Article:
Law Review: Fan hit by foul ball — any liability? |

Law Review: Fan hit by foul ball — any liability?

Jim Porter
Law Review
Jim Porter

United States Supreme Court Chief Justice Benjamin Cardozo first adopted what has become known as the “Baseball Rule,” essentially that spectators attending baseball games assume the risk of injury.


Chief Justice Cardozo applied the common law doctrine volenti non fit injuria (“to a willing person, injury is not done”).

He went on to write: “One who takes part in such a sport accepts the dangers that inhere in it so far as they are obvious and necessary, just as a fencer accepts the risk of a thrust by his antagonist or a spectator at a ball game the chance of contact with the ball.”

The Baseball Rule has generally given stadium operators a limited duty to provide a screened area behind home plate. The general concept is foul balls represent an inherent risk to spectators attending baseball games, a risk they assume.


Just recently Baseball Commissioner Rob Manfred announced that all 30 major league teams will expand the protective netting in their stadiums “substantially beyond the end of the dugout” for the 2020 season and that 7 or 8 stadiums will run netting all the way to the foul poles.

Of course, that is if we have a 2020 season.


In February, a case called Sumner v. U.S. Baseball Federation, the Second Appellate District Court of Los Angeles seemed to change the law of the Baseball Rule. The Court allowed Sumner to move her case forward after she was hit in the eye with a foul ball. The Court determined the injury could have been prevented with netting further down the foul ball line than is currently provided at stadiums.

The Court of Appeal rejected the park owner’s argument that it had no duty of any sort to protect spectators from foul balls.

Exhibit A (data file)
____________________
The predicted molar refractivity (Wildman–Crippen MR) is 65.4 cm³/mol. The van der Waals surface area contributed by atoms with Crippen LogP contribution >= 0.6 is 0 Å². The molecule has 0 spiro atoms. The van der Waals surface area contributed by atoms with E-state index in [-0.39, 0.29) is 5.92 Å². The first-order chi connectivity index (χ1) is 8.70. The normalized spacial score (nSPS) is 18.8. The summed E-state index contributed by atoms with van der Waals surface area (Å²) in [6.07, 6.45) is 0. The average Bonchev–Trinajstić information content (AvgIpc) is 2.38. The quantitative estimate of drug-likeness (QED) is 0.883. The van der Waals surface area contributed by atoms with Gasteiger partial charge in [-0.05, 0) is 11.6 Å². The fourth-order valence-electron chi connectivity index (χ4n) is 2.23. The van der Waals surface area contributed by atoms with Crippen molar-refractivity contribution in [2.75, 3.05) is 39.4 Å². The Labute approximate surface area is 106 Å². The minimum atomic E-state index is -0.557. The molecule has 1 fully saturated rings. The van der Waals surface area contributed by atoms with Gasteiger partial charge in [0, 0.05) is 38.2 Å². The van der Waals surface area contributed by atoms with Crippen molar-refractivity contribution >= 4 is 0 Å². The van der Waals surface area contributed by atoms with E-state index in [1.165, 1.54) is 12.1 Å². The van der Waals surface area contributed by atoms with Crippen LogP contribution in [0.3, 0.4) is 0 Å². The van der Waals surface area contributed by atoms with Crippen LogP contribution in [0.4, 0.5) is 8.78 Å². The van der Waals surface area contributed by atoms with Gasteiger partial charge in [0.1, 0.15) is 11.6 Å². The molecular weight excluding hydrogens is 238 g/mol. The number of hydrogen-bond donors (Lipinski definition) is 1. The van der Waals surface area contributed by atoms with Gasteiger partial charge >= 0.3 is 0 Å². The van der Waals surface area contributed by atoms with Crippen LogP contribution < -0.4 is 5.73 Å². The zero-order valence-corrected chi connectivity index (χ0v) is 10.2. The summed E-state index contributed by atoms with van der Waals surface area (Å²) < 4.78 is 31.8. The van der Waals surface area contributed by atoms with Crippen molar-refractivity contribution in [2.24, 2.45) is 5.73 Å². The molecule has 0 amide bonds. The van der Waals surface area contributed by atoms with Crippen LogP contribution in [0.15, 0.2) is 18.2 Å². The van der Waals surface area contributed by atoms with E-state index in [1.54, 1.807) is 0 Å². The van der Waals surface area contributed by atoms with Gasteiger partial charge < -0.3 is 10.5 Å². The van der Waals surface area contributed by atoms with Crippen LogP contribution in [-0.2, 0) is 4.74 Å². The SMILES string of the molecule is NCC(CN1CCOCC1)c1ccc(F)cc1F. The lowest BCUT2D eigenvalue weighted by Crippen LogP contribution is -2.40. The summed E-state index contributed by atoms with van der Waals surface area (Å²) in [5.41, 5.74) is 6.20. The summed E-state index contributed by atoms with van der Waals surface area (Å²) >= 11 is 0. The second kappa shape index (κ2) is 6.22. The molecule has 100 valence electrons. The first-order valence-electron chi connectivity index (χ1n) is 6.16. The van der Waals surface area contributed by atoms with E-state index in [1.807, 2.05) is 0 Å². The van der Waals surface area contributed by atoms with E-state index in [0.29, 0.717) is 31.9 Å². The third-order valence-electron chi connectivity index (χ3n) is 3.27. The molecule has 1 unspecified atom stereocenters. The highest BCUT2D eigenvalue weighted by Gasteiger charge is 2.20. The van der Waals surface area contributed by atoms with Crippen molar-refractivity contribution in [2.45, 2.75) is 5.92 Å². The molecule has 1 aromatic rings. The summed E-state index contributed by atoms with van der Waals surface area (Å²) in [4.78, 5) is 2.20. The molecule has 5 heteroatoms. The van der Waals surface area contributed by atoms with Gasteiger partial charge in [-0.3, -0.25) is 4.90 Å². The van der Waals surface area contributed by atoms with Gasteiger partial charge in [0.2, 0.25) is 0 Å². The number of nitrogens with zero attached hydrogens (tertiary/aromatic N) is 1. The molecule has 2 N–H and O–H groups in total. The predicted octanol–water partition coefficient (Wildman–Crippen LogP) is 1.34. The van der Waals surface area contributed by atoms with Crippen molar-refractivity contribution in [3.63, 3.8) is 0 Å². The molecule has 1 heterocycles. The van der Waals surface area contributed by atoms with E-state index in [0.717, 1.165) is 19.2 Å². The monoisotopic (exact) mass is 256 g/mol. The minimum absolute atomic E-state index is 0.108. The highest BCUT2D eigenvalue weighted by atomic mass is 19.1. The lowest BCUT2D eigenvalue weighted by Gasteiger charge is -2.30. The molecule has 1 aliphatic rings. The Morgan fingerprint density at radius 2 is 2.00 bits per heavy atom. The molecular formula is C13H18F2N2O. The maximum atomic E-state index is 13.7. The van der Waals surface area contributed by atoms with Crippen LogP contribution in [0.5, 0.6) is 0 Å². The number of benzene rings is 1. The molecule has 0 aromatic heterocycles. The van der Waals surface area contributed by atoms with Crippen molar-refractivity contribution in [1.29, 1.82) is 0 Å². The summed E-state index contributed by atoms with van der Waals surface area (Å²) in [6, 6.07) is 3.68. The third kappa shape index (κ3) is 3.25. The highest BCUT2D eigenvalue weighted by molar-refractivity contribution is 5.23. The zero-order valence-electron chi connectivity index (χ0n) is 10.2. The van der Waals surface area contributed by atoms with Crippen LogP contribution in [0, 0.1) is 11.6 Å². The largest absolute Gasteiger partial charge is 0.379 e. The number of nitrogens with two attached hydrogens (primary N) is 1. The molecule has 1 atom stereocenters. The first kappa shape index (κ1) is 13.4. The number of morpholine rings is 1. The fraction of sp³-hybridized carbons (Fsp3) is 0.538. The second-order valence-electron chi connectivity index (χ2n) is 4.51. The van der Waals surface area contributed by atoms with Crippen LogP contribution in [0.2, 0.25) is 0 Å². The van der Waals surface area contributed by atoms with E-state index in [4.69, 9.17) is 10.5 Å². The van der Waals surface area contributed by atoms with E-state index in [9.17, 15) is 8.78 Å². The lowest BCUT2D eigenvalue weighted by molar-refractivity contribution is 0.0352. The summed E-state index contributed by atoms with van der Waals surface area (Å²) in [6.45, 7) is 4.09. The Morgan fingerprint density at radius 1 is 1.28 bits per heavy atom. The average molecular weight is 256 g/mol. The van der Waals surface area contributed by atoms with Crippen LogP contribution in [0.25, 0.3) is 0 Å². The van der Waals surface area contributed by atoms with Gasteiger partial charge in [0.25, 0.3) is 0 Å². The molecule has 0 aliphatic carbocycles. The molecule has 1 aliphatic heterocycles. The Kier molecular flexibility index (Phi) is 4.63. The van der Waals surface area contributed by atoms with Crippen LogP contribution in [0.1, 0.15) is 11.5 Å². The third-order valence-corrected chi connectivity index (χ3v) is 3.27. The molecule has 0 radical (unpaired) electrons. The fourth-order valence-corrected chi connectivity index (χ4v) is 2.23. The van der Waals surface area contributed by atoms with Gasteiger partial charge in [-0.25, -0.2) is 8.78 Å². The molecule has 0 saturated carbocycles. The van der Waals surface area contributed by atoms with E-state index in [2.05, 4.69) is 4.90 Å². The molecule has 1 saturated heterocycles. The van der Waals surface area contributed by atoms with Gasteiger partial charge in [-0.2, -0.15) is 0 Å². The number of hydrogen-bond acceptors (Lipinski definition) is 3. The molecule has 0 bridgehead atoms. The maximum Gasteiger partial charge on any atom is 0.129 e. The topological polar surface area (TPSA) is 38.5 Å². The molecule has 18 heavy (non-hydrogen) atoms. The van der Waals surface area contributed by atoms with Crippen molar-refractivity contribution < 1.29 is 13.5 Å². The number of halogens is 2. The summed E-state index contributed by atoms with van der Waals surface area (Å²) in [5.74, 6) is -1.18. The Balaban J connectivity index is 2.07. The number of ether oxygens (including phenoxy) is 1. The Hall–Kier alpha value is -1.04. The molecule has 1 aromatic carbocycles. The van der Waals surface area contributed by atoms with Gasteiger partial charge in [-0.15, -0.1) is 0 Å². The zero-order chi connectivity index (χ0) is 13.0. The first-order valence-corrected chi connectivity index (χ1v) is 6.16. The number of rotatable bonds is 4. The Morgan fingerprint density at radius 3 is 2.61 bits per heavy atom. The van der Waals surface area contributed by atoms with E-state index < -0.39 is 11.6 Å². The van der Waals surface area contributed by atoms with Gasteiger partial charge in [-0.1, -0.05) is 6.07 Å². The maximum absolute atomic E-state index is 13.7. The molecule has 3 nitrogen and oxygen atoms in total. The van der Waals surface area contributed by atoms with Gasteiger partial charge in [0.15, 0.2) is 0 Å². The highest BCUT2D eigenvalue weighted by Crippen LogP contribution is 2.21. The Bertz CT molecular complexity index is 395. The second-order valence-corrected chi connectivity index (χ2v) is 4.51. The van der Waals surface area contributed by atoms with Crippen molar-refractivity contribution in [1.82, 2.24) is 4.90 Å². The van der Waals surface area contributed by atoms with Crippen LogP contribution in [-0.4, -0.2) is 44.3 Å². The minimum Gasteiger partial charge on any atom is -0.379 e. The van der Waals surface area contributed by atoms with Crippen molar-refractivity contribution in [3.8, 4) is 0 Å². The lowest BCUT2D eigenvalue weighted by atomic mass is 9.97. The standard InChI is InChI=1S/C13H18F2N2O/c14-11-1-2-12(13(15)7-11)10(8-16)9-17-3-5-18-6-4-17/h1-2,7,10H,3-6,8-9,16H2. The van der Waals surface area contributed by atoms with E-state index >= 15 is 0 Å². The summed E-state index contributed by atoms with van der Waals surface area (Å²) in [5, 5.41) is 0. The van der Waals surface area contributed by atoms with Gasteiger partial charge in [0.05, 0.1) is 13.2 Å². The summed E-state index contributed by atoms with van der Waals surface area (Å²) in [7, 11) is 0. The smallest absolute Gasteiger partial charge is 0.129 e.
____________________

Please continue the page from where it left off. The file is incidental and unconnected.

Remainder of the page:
As the Court wrote, installing protective netting down the first and third baselines at least to the dugouts would certainly increase safety and minimize risk to fans sitting in those areas. Would it alter the nature of the game?

The Court reiterated that 30 major league teams and many minor league teams will be expanding protective netting beyond the end of the dugouts for the upcoming (non) 2020 season.


Given that concession, the Court of Appeal allowed Sumner to take her case to a jury — trying to prove the stadium operator could possibly have provided protection without changing the game. Sumner’s case may still be pending, but stadium operators are getting the message that protective netting needs to be expanded. I predict the netting will be installed all the way to the foul poles — I have been predicting this change for a few years.

Yes, spectacular first- and third-base plays catching foul balls falling into the stands may no longer be possible, but the tradeoff is more safety for spectators.

Jim Porter is an attorney with Porter Simon licensed in California and Nevada, with offices in Truckee and Tahoe City, California, and Reno, Nevada. Jim’s practice areas include: real estate, development, construction, business, HOA’s, contracts, personal injury, accidents, mediation and other transactional matters. He may be reached at or

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